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Early Greek Philosophy and the Early Church

Forms of the argument go way back in western classical tradition. Perhaps we should begin where it all begins - with the early Greeks. The pre-Christian Stoics believed that the order and harmony of the cosmos demanded explanation (Emerton 1989, p. 129). In 45 BCE the Roman lawyer Cicero in his book The Nature of the Gods presented both sides of the argument. Speaking for the Stoic's who favored a teleological view he posed the question, "When we see a mechanism such as a planetary model or a clock, do we doubt that it is the work of a conscious intelligence? So how can we doubt that the world is the work of the divine intelligence?" (2.97)

The Atomists (who were in the Epicurean camp) disagreed. Cicero presents their view as well, "The world is made by a natural process, without any need of a creator...Atoms come together and are held by mutual attraction." No intelligent designer need be postulated. And if there were an intelligent designer, the atomist Lucretius adds, the world in some respects is really badly designed (Emerton, p. 130). When we read of these two contesting points of view from all the way back in 45 BCE (!) today's conversations feel like déjà vu - all over again!

The early church eagerly took up the idea of nature as a witness to God, Tertullian even spoke in terms of a double revelation in "God's two books" the book of nature and the Bible (Emerton, p. 131). Nature's design - as seen in the order and beauty of the heavens, the anatomy and physiology of living creatures, and the suitability of the environment to support life - became and has continued to be for Christian theology a pointer to God.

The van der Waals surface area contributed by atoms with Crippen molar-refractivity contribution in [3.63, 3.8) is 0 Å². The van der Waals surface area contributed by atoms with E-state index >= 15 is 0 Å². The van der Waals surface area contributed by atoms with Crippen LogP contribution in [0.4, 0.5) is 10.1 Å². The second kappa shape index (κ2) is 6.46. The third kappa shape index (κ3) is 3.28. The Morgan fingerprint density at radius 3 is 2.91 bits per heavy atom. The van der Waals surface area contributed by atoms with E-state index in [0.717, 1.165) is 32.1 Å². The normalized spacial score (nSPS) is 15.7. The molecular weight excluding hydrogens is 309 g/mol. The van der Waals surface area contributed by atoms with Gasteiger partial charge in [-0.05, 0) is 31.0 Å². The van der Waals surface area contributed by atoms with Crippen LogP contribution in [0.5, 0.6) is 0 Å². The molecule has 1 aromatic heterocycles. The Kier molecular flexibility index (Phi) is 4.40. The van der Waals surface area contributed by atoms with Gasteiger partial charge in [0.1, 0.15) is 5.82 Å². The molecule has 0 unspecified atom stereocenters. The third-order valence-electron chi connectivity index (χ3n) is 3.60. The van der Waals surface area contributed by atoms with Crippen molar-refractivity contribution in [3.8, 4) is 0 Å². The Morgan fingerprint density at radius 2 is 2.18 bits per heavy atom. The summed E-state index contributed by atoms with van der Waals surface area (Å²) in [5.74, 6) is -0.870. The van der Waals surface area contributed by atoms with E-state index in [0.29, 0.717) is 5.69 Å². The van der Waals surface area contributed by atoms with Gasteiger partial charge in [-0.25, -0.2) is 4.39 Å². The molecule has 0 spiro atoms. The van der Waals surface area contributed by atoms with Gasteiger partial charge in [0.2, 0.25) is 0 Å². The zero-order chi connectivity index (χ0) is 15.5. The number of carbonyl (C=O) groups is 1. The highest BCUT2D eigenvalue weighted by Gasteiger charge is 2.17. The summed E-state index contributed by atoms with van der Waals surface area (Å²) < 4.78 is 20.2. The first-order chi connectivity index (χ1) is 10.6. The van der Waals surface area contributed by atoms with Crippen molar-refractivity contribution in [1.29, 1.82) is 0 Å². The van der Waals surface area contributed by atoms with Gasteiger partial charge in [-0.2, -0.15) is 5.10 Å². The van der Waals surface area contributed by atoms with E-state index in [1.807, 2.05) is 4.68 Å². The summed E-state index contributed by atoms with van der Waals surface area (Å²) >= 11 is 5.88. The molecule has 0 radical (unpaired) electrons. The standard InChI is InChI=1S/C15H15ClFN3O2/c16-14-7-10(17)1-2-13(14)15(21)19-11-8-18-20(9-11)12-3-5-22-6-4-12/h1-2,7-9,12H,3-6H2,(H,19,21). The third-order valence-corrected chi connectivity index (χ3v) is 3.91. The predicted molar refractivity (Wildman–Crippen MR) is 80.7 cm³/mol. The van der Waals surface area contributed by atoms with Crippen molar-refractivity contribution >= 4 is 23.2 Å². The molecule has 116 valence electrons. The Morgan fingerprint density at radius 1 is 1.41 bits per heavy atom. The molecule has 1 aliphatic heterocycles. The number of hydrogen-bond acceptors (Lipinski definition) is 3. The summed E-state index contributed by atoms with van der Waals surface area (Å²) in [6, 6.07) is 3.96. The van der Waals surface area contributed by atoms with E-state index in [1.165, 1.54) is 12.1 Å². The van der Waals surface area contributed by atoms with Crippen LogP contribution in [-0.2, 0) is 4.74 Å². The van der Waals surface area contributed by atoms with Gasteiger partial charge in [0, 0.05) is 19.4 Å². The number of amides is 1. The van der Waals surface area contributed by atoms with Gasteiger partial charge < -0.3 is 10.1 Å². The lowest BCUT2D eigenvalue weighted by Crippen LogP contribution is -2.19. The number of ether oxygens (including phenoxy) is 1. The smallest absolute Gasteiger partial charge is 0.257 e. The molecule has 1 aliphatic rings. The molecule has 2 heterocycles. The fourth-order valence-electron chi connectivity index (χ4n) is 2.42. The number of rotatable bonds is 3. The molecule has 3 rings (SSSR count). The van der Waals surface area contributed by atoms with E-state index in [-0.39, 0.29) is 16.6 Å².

Contributed by: Dr. Anna Case-Winters

Cosmic Questions

Was the Universe Designed? Topic Index
The Argument from Design: What is at Stake Theologically?

Early Greek Philosophy and the Early Church

The Middle Ages: Classic Formulation
The Scientific Revolution: Challenges and New Forms
18th and 19th Centuries: New Form and New Challenges
20th Century: New Forms and New Challenges
Contemporary Forms: Intelligibility and Suitability for the Emergence of Life
Conclusion: What is at Stake Theologically?


Anna Case-Winters

A revised version of this paper was published in Zygon, March 2000, vol. 35, no. 1, pp. 69-81.

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